Tsarist Russia gained large slices of Outer Mongolia and Manchuria from the treaties of Aigun (1858) and Beijing (1860). The Soviet Union and Maoist China were involved in serious skirmishes over disputed areas in 1969, in turn helping convince Richard Nixon, US president at the time, that Chinese Communists were a worthwhile counterweight to their Soviet comrades.
China’s Belt-and-Road Initiative involves massive investment in inner Eurasia, a traditional Russian playground, and the Middle East, where Moscow has recently gained influence. Although China’s influence in these areas is felt more in economics than politics, this will surely follow, in the manner of expansionary powers.
China has an interest in the free flow of energy commodities while Russia’s motives lie in control and protecting monopolies. However, it has lost ground, for instance in Turkmenistan, holder of the world’s fourth-largest gas reserves, which used to export via Russia. The Chinese now produce and buy most of Turkmenistan's gas.
Disruptions of competitors’ supplies that raise oil and gas prices are helpful to Moscow but negative for Beijing.
The rising source of tension and inequality in the relationship, however, comes from the tectonic shift in global energy. Russia’s energy strategy leans almost entirely on fossil fuels. It acknowledges emerging sources such as renewables mostly as threats. Russia’s own massive land mass and potential for wind and solar generation is untapped.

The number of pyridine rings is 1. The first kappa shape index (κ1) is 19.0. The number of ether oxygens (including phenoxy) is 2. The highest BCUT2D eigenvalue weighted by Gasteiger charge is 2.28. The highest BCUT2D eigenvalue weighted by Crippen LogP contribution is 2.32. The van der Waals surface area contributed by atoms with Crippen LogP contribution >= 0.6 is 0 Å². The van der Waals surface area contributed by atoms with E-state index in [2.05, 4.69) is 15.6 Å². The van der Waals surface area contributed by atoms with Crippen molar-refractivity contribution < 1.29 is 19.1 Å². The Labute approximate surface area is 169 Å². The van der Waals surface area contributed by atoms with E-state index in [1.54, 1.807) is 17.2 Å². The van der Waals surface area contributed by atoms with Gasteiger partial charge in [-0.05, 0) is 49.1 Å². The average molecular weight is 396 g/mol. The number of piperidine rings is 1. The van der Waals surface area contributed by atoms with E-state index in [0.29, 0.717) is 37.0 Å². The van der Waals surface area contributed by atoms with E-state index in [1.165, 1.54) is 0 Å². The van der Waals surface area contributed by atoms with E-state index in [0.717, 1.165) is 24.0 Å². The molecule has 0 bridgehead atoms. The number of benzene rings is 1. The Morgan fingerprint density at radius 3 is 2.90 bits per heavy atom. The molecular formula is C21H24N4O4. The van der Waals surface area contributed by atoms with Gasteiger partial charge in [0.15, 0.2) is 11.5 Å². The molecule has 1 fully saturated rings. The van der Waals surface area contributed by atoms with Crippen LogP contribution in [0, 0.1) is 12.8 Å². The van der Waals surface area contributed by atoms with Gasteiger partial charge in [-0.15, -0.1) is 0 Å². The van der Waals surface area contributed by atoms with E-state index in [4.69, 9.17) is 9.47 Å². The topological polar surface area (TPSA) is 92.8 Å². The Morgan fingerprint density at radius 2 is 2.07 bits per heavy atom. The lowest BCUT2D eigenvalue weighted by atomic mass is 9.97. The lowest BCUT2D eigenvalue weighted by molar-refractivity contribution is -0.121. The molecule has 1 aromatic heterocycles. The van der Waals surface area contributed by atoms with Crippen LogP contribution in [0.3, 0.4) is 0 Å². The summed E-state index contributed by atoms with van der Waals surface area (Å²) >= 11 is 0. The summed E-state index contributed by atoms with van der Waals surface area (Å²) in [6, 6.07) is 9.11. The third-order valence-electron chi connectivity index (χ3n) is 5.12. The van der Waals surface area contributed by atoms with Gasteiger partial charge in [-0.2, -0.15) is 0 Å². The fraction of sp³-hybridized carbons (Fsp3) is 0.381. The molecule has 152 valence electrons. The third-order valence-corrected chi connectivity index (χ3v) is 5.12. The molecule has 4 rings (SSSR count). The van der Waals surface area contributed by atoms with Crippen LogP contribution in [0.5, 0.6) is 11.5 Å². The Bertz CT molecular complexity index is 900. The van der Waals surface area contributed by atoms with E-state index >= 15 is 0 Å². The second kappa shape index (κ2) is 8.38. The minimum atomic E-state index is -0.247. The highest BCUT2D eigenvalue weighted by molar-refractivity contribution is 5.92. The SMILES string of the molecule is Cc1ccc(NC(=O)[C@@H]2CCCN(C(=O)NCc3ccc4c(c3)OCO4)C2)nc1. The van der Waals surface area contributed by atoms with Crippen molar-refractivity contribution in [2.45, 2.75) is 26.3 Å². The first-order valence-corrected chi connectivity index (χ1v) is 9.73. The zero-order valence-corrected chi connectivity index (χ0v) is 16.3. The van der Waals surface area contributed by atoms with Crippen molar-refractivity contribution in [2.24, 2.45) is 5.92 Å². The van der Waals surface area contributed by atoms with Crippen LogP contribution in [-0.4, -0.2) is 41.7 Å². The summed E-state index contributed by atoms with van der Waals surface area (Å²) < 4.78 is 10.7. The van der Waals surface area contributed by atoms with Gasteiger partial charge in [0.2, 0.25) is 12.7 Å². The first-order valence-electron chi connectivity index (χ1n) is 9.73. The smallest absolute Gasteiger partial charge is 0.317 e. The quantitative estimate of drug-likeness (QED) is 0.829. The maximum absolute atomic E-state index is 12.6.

State gas company Gazprom has only begun, rather reluctantly, to study hydrogen and it is late to the party as it was with LNG, despite its long-time traditional partner Germany clamouring for the new fuel. Russia has done little in carbon capture and storage, even though that fits naturally with its fossil fuel industry.
Projects such as Vostok or Arctic LNG will still be producing in 2050 and well beyond the year that China should be approaching net-zero emissions. Russian fuel exports are a useful bridge for China - if Beijing ensures Russia bears most of the bill and repays the associated Chinese loans well before mid-century.
Meanwhile China considers solar, wind, batteries, electric vehicles, long-distance ultra-high voltage transmission and other such new low-carbon approaches to be a core part of its strategy for future economic growth, climate leadership and technology dominance.
Russia shows no signs of similar retooling and will not do so without a more constructive relationship with the West.
The long rule of Mr Putin, still only 68, has brought stability and ascendancy to Russia’s hydrocarbon industry. Although far more efficient and flexible than during the days of Leonid Brezhnev, budget dependence on fossil fuel exports is even deeper and signs of economic stagnation are worrying.
Russia will eventually face an uncomfortable choice between being a dwindling resource option for Beijing or fundamentally reorienting its economy and politics.
Robin Mills is chief executive of Qamar Energy and author of The Myth of the Oil Crisis
Published: February 15, 2021 07:30 AM